The Joint Budget Committee on Thursday advanced legislation that would allow state government to fund the panic-button alert system in public schools.
The committee approved an amendment by Senate Republican leader Jim Hendren of Sulphur Springs that he said would allow the use of about $800,000 at the Arkansas Economic Development Commission to fund the system. The amendment was added to Senate Bill 105, a reappropriation bill for the commission in fiscal 2019 starting July 1. The committee then approved SB105.
"This was some money that was left over way back from 2013 from a bill that we passed when gas prices were $4 or $5 gallon to try to fund [incentives for compressed natural gas] up in Northwest Arkansas and subsidize some of the efforts up there," Hendren told lawmakers. "We moved that to ADEC and broadened the definition to make it eligible to economic development projects because obviously as gas fell to $2 a gallon, it wasn't quite as important that we subsidize [compressed natural gas].
"We thought that we could use those dollars, and I got the agreement of the Northwest Arkansas senators ... to fill this gap to continue the panic button to keep our schools safe," Hendren said.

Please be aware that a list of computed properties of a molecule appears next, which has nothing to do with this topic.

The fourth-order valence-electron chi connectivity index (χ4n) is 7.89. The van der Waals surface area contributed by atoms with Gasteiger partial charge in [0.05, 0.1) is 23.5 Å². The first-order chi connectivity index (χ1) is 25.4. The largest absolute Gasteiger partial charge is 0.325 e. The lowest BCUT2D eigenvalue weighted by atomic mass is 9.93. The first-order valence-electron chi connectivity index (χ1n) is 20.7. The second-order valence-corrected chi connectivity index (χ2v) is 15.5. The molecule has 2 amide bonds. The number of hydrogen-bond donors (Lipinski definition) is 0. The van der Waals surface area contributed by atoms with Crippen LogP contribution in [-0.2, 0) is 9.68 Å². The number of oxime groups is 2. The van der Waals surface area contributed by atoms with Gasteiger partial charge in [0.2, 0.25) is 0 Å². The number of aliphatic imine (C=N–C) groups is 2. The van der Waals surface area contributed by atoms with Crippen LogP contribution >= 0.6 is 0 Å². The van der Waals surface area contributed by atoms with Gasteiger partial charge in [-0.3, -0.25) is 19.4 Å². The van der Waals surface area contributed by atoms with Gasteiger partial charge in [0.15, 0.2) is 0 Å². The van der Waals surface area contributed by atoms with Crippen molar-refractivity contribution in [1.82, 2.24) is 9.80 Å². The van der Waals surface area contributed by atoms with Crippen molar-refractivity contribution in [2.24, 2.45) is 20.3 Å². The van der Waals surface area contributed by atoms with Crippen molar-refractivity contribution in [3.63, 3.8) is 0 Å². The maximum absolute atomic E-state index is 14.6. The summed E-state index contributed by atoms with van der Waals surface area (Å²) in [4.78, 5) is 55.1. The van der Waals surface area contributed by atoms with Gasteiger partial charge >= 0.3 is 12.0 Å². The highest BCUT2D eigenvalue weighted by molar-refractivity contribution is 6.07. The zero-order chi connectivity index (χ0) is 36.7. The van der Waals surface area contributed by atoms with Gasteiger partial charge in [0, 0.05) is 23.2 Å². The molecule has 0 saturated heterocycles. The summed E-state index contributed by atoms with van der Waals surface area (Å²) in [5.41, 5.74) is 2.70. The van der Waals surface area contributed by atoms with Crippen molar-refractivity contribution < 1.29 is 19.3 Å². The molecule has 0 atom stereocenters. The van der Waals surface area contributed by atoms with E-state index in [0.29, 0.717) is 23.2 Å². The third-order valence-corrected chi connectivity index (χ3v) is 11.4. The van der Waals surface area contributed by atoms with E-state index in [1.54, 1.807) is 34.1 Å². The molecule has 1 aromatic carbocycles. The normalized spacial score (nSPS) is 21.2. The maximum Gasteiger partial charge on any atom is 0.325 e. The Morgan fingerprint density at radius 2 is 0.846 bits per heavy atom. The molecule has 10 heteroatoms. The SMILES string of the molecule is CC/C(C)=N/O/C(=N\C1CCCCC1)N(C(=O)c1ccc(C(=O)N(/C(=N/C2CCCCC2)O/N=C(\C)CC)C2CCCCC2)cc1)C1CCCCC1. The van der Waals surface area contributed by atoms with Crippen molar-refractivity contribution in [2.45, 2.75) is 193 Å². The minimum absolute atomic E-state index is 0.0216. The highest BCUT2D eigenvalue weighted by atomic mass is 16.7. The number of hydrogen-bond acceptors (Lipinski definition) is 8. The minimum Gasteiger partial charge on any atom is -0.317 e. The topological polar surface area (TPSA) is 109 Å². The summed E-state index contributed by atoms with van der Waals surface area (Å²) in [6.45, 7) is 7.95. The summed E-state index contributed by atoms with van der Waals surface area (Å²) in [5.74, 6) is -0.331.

The amendment would "allow the release of those dollars to do something that we all see as necessary in today's environment to fund the panic button for the next year," he said. Hendren also said the amendment was a "one-year fix" and the Legislature would have to address funding again in the 2019 regular session.
In April 2017, Gov. Asa Hutchinson vetoed legislation that would have granted the state Department of Education $850,000 in spending authority for the alert system in fiscal 2018. Funding previously came from various parts of state government. At that time, the Republican governor said in a letter that continued funding was up to local school districts.
Rave Mobile Safety is the company behind the Rave Panic Button app that has been used in Arkansas public schools. The company has continued to provide the panic-button system in the hopes of regaining state funding.
-- Michael R. Wickline